Thursday, May 2, 2013

Dark Shadows - A History; Part One - Beginnings

Title Screen, Dark Shadows, Episode 1, June 27, 1966

It begins in 1966; at night.

A train moves through the darkness. Inside, Victoria Winters, an orphan with a mysterious past travels to assume her new position as Governess at Collinwood, the ancestral estate of the Collins family, wealthy, powerful and with terrible secrets all their own. Wondering if the unsolicited job offer from the family matron Elizabeth Stoddard, as well as the large salary to go with it might somehow be connected to her own history, Vickie, played by newcomer, Alexandra Moltke is excited, apprehensive and astounded by the sudden turn her life has taken, but like the brave young woman that she is, Winters plans to make the most of this opportunity.

Alexandra Moltke as Victoria Winters, Dark Shadows, June 1966


In another seat, brooding, Burke Devlin, portrayed in classic he-man fashion by Mitchell Ryan, having served time for a crime he did not commit is returning to his hometown, Collinsport, seeking revenge. Devlin’s business is with Roger Collins, one of its residents of the great house and the man who framed Devlin for a drunk driving fatality.


Mitchell Ryan as Burke Devlin, Dark Shadows, June 1966

At the station, Devlin offers Vickie a ride to the local hotel where while waiting for a cab to take her to the great estate she meets local waitress Maggie Evans, portrayed by the versatile and talented Kathryn Leigh Scott. Maggie does her best to warn Vickie that the Collins family is bad news. Despite the warning from Maggie, Devlin’s clear dislike for the family and her own discomfort, Victoria decides to go to the estate regardless.

Kathryn Leigh Scott as Maggie Evans, June 1966


At Collinwood, Victoria meets Elizabeth Collins Stoddard, portrayed by veteran actress Joan Bennett, the Collins family matriarch, who mysteriously hasn't left the grounds of the estate for almost 20 years, and who even more mysteriously gets very upset whenever anyone mentions going to the basement, Elizabeth's supercilious, snob of a brother, the insufferable Roger, portrayed with perfect Ivy League accent by the great character actor Louis Edmonds.


Louis Edmonds and Joan Bennett, Dark Shadows, June 1966


Carolyn Stoddard, Elizabeth's out of control, but decidedly sexy, teenage daughter, sharply played by actress Nancy Barrett. Carolyn has a taste for drinking, dancing and bikers, the last of those cause Carolyn's boyfriend Joe Haskell no end of frustration.


Nancy Barrett as Carolyn Stoddard,, Dark Shadows 1966

And finally Winter’s new charge, Rogers young son David, played by the insufferably untalented David Henesy, whose every line was an overacted screech, and who even now almost 50 years later still find myself grinding my teeth over whenever he opens his awful mouth.


But I digress.

Victoria Winters meets Burke Devlin, Dark Shadows, June 1966


Dark Shadows, that wonderful Pandora’s Box of ghosts and ghouls, warlocks, werewolf's, witches and vampires was one of the most over the top, just plain fun programs in the history of television. Premiering on June 27, 1966, created by producer / director Dan Curtis, Dark Shadows in its 5 years ran for a massive 1225 episodes before taking its final bow in April 1971.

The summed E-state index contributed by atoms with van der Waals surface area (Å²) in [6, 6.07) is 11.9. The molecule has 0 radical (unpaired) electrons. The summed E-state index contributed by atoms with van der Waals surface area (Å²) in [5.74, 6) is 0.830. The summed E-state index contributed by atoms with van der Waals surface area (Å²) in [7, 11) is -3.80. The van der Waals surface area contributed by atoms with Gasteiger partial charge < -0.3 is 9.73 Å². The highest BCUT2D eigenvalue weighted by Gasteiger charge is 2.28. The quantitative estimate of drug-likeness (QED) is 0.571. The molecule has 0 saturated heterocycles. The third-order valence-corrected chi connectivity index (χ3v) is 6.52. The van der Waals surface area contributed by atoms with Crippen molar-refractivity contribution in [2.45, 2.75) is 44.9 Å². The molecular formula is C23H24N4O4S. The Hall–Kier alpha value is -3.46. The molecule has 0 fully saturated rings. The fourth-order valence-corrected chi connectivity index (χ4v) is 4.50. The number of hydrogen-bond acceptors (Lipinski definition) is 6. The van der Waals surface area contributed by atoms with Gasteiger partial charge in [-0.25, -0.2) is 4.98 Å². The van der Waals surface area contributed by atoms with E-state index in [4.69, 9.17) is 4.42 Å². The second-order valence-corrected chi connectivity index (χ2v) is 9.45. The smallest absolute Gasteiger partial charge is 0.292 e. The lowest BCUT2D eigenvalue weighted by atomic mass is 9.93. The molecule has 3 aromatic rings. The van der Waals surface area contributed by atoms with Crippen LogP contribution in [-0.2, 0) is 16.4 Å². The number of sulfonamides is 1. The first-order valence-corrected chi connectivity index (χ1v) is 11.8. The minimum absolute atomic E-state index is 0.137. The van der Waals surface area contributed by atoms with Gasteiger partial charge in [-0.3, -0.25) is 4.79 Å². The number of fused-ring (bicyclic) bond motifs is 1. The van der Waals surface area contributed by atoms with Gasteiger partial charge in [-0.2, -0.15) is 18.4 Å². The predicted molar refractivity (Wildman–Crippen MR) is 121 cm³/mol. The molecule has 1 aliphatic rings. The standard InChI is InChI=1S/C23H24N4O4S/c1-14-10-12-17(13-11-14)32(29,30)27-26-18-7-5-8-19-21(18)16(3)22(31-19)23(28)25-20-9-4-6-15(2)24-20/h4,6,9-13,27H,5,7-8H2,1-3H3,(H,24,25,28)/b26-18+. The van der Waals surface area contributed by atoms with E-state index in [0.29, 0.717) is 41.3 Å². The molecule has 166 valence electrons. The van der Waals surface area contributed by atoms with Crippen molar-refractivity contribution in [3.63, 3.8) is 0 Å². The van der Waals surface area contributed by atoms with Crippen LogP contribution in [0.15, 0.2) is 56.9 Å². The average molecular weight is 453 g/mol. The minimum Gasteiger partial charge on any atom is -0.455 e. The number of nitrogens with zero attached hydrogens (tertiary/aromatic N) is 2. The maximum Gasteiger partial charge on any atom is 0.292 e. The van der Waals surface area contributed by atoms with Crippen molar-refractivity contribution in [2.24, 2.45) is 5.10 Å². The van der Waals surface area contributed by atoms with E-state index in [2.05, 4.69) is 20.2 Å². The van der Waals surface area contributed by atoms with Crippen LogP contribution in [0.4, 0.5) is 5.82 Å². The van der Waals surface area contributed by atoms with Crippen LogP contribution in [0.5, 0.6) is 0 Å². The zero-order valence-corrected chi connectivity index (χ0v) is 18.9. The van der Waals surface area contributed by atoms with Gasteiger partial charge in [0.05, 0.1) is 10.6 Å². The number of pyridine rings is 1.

Dan Curtis

Curtis would claim that the idea for the series came to him when he dreamed, one night, about a girl on a train. I don’t know if the story is true or not, but if so, that dream must have left a strong impression. Scheduled by ABC, Curtis and writer Art Wallace wrote the series bible, setting the characters and basic situations. Curtis hired his production staff, notably Lela Swift who would go on to become the leading director of the series, Sy Thomashoff who would design the memorable and spooky sets, and Robert Corbert, whose theme and incidental music would go on to be used not just in Dark Shadows, but numerous other horror and suspense films, becoming some of the most recognizable music in television history.


Joan Bennett as Elizabeth Collins Stoddard, Dark Shadows June 1966

Dark Shadows would grow to become a legitimate cultural phenomenon, generating novels, comicbooks, a comicstrip, games, toys, posters, records and several feature films. Decades after the original run, Dark Shadows would return in 1991 as a nighttime series, rebooting the original with a brand new cast, and then most recently in 2012 Dark Shadows returned to the big screen as a major feature directed by Tim Burton and starring Johnny Depp. Very few television series have had the resilience of Dark Shadows, which when you consider that the original was a soap opera, usually shot in one take, with almost no budget and no time for reshoots, is a pretty impressive legacy.


Carolyn dances while Joe Haskell  broods behind her, Dark Shadows June 1966


Originally following the standard soap opera tropes of murder, seduction, blackmail and sex, although with a heavy gothic twist, Dark Shadows oddly just wasn’t the hit that either Curtis or ABC, hoped for. As the weeks went on, Victoria Winters followed clues that suggested that Elizabeth Stoddard was her mother, Stoddard’s terror that someone would discover her dead husband, buried in the basement. Burke Devlin plotted his revenge on both Roger Collins and Sam Evans who was Roger’s unwilling accomplice and Maggie’s alcoholic, artist father, wonderfully played by actor David Ford.


Roger Collins, Burke Devlin & Sam Evans, Dark Shadows 1966


Meanwhile, Carolyn was proving to be far too wild for her straight-laced boyfriend, Joe Haskell, portrayed by the clean-cut Joel Crothers, and Matthew Morgan, the normally gentle Collins caretaker, played by actor Thayer David, brutally murders a man who he feels threatens the family he owes his loyalty too, and then kidnaps Vickie to hide his crime. Just another day in Soapland.


Joe Haskell and Carolyn Stoddard on one of their normal dates, Dark Shadows 1966

Yet, from the start there was also a small hint of something more, something slightly dark lurking in the background that filled the new series with a quiet but real sense of omniscient dread. David you see, well he talked to ghosts. Not that anyone other them David ever saw them, but never the less he claimed that they were all over the Collins estate, and it was sort of odd the way David would seem to know things that he should just not have known.

David Collins, Dark Shadows 1966

In September of 1966 David Collins began telling his family that he had become friends with Josette Collins, a member of the family who in the late 18th century had jumped to her death from the cliff of the aptly named Widows Hill, and whose portrait hung on the walls of the abandoned original Collins house located on the edge of the estate. As always the family treated this as another example of David’s distributed behavior. On September 30, 1966, the audience discovered what David’s family didn’t know; there really were ghosts at Collinwood.